Spatial variation of the x-ray spectrum of the Crab Nebula

Koji Mori, David N. Burrows, J. Jeff Hester, George G. Pavlov, Shinpei Shibata, Hiroshi Tsunemi

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Abstract

We present a spectral analysis of the Crab Nebula obtained with the Chandra X-ray observatory. The X-ray spectrum is characterized by a power law whose index varies across the nebula. The variation can be discussed in terms of the particle injection from the pulsar in two different directions: the equatorial plane containing the torus and the symmetry axis along the jet. In the equatorial plane, spectra within the torus are the hardest, with a photon index α ≈ 1.9, and are almost independent of the surface brightness. At the periphery of the torus, the spectrum gradually softens in the outer, lower surface brightness regions, up to α ≈ 3.0. This indicates that synchrotron losses become significant to X-ray-emitting particles at the outer boundary of the torus. We discuss the nature of the torus, incorporating information from observations at other wavelengths. Spectral variations are also seen within the southern jet. The core of the jet is the hardest, with α ≈ 2.0, and the outer sheath surrounding the core becomes softer with a up to 2.5 at the outermost part. Based on the similarity between the spectra of the jet core and the torus, we suggest that the electron spectra of the particles injected from the pulsar are also similar in these two different directions. The brightness ratio between the near and far sides of the torus can be explained by Doppler boosting and relativistic aberration; however, the observed ratio cannot be derived from the standard weakly magnetized pulsar wind model. We also found a site where an optical filament comprising supernova ejecta is absorbing the soft X-ray emission (<2 keV).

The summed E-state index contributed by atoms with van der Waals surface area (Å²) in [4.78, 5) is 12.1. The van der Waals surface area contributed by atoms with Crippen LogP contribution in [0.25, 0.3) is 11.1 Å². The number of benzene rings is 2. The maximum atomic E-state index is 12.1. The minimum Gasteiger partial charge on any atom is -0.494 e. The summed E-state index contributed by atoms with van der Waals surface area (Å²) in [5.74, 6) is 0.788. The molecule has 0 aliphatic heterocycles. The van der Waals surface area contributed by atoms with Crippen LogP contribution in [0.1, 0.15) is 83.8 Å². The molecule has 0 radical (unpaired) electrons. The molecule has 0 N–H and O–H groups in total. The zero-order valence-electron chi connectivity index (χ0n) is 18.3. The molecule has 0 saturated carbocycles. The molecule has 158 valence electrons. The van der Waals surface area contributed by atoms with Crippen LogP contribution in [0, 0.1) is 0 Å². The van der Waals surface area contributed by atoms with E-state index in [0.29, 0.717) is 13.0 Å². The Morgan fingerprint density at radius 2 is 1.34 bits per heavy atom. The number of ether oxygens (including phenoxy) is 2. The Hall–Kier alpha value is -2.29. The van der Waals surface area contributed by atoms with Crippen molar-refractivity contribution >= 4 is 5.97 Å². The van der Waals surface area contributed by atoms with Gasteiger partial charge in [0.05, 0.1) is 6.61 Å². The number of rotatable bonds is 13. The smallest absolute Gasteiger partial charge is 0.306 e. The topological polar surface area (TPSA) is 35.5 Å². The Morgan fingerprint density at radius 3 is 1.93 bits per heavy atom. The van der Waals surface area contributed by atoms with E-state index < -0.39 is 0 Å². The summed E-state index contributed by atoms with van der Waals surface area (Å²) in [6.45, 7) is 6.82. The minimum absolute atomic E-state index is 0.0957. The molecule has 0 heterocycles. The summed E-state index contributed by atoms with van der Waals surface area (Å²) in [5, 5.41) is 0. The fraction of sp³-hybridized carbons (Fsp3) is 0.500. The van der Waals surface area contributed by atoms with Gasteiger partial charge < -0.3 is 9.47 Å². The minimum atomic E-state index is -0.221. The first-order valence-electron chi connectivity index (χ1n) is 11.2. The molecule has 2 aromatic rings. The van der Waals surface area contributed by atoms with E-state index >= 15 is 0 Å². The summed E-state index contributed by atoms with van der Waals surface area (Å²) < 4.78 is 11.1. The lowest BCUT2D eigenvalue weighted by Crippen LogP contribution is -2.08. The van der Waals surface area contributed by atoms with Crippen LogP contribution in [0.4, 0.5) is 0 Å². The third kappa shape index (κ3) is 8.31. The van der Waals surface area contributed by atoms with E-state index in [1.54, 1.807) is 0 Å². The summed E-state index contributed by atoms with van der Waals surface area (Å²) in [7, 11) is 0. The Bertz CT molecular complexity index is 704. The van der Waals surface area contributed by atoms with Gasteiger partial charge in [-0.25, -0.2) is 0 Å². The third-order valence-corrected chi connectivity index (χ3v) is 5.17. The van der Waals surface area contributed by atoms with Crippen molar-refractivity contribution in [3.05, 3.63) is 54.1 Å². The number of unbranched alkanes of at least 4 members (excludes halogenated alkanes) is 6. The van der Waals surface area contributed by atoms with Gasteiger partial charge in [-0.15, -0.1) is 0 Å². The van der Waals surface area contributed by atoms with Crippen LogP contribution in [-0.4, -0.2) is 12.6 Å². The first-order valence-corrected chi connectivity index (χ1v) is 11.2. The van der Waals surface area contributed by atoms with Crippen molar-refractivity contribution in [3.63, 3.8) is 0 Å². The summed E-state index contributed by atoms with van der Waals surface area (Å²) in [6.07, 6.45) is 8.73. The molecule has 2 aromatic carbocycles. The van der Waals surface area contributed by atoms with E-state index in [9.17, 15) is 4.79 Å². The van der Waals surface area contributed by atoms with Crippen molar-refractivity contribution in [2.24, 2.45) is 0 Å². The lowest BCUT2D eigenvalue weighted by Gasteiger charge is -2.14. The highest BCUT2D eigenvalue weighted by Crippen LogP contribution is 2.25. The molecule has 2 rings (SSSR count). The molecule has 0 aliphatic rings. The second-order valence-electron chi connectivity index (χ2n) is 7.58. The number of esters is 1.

Original languageEnglish (US)
Pages (from-to)186-193
Number of pages8
JournalAstrophysical Journal
Volume609
Issue number1 I
DOIs
StatePublished - Jul 1 2004

All Science Journal Classification (ASJC) codes

  • Astronomy and Astrophysics
  • Space and Planetary Science

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